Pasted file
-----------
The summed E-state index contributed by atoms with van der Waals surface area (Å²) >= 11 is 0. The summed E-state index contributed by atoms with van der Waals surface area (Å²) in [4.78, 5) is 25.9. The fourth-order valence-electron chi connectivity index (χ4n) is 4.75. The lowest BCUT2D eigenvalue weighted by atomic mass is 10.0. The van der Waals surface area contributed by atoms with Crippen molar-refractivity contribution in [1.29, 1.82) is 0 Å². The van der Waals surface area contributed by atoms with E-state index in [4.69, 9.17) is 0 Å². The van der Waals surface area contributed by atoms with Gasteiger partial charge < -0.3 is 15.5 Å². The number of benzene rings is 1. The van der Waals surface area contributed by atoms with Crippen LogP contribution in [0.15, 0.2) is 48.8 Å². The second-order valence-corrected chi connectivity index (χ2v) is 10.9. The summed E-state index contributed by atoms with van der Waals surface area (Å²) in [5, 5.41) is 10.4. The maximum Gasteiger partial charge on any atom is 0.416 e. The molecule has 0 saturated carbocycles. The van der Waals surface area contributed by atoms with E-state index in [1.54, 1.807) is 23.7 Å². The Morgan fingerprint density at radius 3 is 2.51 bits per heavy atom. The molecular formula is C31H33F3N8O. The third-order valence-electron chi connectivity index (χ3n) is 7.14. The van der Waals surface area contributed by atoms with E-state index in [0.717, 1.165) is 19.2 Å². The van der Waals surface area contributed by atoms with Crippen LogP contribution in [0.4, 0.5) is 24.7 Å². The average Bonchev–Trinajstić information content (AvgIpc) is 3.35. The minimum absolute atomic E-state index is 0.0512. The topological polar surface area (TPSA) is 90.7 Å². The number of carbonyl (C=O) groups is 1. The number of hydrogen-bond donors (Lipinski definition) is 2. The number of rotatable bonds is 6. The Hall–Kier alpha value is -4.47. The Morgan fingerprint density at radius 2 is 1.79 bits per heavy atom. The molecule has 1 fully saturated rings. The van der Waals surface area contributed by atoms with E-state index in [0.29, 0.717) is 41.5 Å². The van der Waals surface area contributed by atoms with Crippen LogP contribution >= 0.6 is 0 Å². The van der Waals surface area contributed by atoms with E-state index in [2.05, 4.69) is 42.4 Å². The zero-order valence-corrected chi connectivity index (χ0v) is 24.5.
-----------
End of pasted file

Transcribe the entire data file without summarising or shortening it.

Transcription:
The summed E-state index contributed by atoms with van der Waals surface area (Å²) >= 11 is 0. The summed E-state index contributed by atoms with van der Waals surface area (Å²) in [4.78, 5) is 25.9. The fourth-order valence-electron chi connectivity index (χ4n) is 4.75. The lowest BCUT2D eigenvalue weighted by atomic mass is 10.0. The van der Waals surface area contributed by atoms with Crippen molar-refractivity contribution in [1.29, 1.82) is 0 Å². The van der Waals surface area contributed by atoms with E-state index in [4.69, 9.17) is 0 Å². The van der Waals surface area contributed by atoms with Gasteiger partial charge < -0.3 is 15.5 Å². The number of benzene rings is 1. The van der Waals surface area contributed by atoms with Crippen LogP contribution in [0.15, 0.2) is 48.8 Å². The second-order valence-corrected chi connectivity index (χ2v) is 10.9. The summed E-state index contributed by atoms with van der Waals surface area (Å²) in [5, 5.41) is 10.4. The maximum Gasteiger partial charge on any atom is 0.416 e. The molecule has 0 saturated carbocycles. The van der Waals surface area contributed by atoms with E-state index in [1.54, 1.807) is 23.7 Å². The Morgan fingerprint density at radius 3 is 2.51 bits per heavy atom. The molecular formula is C31H33F3N8O. The third-order valence-electron chi connectivity index (χ3n) is 7.14. The van der Waals surface area contributed by atoms with E-state index in [0.717, 1.165) is 19.2 Å². The van der Waals surface area contributed by atoms with Crippen LogP contribution in [0.4, 0.5) is 24.7 Å². The average Bonchev–Trinajstić information content (AvgIpc) is 3.35. The minimum absolute atomic E-state index is 0.0512. The topological polar surface area (TPSA) is 90.7 Å². The number of carbonyl (C=O) groups is 1. The number of hydrogen-bond donors (Lipinski definition) is 2. The number of rotatable bonds is 6. The Hall–Kier alpha value is -4.47. The Morgan fingerprint density at radius 2 is 1.79 bits per heavy atom. The molecule has 1 fully saturated rings. The van der Waals surface area contributed by atoms with E-state index in [0.29, 0.717) is 41.5 Å². The van der Waals surface area contributed by atoms with Crippen LogP contribution >= 0.6 is 0 Å². The van der Waals surface area contributed by atoms with E-state index in [2.05, 4.69) is 42.4 Å². The zero-order valence-corrected chi connectivity index (χ0v) is 24.5.